Russian River Brewing Company introduces its first beer in cans
The last holdout among major craft brewers in Sonoma County, Russian River Brewing Co. has finally put one of its beers in cans with the limited release of Mind Circus hazy India pale ale.
The move was a big step for owners Natalie and Vinnie Cilurzo, who have been hesitant to can brews because they were concerned about the quality of beer in cans and their new Windsor brewery was not designed to handle a canning line.
“We designed this brewery around bottling. That’s what we know and what we do really well,” Natalie Cilurzo said. “Cans have been creeping up in the market share. ... We were kind of really hesitant.”
The Cilurzos were concerned about aluminum cans because they have as much as 10 times the oxygen in the container as bottles. That means cans have a shorter shelf life, since the beer oxidizes much quicker. The couple worked with a Sacramento mobile canner that was able to reduce the oxygen within the cans by refining the packaging process, including basting nitrogen into the cans right before overfilling them.
“We asked them to get it (oxygen) down to as good as the levels of the bottles,” Natalie Cilurzo said.
Russian River kept the effort secret until unveiling the cans on social media on Monday. The brewery made a batch of 2,100 four-pack cans of Mind Circus. The cans are priced at $22 for a four-pack and $5.50 for a single can, but only are available until they are gone at Russian River’s Windsor and Santa Rosa brewpubs. On the first day, 180 four-packs were sold. The hope is the limited can release will last through the Thanksgiving holiday season.
In the end, Russian River ended its can holdout because the brewer could not ignore the trend of younger consumers who prefer cans over glass bottles, which have been the mainstay for years for the craft beer industry.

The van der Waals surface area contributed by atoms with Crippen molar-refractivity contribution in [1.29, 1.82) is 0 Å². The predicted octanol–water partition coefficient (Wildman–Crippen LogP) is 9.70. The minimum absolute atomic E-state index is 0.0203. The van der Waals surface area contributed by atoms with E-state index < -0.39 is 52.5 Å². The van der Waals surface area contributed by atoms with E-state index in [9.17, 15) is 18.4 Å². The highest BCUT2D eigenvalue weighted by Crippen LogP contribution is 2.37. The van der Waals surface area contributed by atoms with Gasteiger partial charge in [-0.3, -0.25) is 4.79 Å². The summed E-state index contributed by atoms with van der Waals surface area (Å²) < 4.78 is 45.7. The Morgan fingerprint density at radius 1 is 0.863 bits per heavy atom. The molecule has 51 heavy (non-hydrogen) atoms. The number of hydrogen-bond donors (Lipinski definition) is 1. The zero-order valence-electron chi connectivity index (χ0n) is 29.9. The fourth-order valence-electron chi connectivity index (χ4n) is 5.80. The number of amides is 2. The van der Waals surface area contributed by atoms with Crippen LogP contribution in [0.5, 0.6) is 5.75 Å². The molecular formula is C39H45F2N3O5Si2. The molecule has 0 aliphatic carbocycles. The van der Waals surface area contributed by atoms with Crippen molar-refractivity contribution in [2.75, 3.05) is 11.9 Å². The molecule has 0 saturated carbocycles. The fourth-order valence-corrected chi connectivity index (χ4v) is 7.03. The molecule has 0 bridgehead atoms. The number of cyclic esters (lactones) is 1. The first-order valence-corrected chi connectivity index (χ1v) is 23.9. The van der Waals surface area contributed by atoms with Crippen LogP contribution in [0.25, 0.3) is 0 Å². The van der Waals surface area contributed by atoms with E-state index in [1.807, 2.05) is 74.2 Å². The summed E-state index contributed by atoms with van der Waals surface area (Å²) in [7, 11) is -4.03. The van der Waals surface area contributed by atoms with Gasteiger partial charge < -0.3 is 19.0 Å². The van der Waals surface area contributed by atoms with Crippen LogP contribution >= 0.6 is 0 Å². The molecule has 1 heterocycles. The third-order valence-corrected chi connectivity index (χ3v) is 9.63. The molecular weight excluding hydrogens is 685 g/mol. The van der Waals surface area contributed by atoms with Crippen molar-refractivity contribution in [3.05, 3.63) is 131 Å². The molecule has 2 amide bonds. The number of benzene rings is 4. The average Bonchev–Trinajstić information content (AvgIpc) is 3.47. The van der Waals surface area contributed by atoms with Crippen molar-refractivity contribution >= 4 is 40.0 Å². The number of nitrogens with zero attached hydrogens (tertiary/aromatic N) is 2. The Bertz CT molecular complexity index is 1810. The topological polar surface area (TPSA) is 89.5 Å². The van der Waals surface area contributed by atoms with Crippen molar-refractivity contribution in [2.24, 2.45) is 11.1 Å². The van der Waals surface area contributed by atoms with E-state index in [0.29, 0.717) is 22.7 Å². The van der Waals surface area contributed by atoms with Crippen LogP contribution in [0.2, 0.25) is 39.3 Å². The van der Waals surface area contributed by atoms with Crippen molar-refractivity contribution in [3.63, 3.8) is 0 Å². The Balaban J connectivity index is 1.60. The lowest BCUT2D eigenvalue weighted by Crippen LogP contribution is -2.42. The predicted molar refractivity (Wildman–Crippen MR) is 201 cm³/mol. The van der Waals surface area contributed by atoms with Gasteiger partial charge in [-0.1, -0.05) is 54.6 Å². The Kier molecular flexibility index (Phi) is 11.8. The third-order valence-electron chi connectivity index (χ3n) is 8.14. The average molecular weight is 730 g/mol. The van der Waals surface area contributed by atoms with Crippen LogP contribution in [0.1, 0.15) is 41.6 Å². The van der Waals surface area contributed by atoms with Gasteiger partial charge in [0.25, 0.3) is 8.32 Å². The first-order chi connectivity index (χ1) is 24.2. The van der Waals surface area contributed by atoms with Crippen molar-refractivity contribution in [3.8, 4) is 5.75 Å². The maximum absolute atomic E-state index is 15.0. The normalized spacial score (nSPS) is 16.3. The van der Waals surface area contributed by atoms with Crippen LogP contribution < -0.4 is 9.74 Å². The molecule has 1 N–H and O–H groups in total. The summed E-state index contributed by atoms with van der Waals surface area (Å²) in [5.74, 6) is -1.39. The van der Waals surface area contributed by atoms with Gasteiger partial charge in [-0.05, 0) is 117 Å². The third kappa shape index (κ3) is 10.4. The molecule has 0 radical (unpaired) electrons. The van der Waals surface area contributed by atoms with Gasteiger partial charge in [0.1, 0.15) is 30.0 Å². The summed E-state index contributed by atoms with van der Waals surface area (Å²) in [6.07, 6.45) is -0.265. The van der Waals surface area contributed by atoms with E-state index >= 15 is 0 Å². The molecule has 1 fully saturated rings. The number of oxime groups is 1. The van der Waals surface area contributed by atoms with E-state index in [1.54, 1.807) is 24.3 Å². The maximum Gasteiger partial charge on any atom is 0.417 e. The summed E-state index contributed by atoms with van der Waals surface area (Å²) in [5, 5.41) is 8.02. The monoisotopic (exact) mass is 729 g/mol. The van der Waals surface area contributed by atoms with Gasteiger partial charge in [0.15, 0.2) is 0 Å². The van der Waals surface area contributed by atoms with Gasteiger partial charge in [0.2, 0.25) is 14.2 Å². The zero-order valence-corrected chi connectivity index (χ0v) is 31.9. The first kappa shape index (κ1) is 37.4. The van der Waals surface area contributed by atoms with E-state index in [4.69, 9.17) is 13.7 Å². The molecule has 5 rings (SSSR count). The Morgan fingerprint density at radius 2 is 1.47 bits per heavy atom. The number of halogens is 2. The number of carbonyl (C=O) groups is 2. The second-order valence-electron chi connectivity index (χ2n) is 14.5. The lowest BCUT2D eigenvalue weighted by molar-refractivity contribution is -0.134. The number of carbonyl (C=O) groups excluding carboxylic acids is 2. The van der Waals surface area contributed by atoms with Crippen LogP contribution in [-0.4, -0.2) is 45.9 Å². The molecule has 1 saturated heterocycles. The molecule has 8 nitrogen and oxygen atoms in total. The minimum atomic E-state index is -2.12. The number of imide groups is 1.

However, canned beer has been catching up with bottled beer in the craft brew sector and sales of each are likely to be equal in 2019, said Bart Watson, chief economist for the Brewers Association, the trade group that represents independent brewers. Overall, cans represent 56% of the beer marketplace, with bottles at 33% of sales and draft brews at 11%, Watson said.
Russian River’s canned beer follows a progression of other formidable area brewers that had been reluctant to go to cans, then relented. Most notably, Lagunitas Brewing Co. founder Tony McGee in 2012 proclaimed that his Petaluma brewery would be the last one in the region to sell canned beer. Four years later, Lagunitas released its 12th of Never ale in a can, and many other canned varieties have followed.
Locally, craft brewers such as HenHouse Brewing Co. and Cooperage Brewing Co. have gained increasing popularity for rotating beer releases of four-pack cans.
As for Russian River, its experiment with canned beer may continue next year if the Mind Circus cans get positive reviews, Cilurzo said. There’s even the possibility of canning the brewery’s flagship Pliny the Elder. But she ruled out canning the highly sought after Pliny the Younger, the triple IPA limited release every February that has become one of the most celebrated beers in the world.
“We are dipping our toes,” Cilurzo said of canned beer. “I wouldn’t take anything off the table.”
You can reach Staff Writer Bill Swindell at 707-521-5223 or firstname.lastname@example.org. On Twitter @BillSwindell.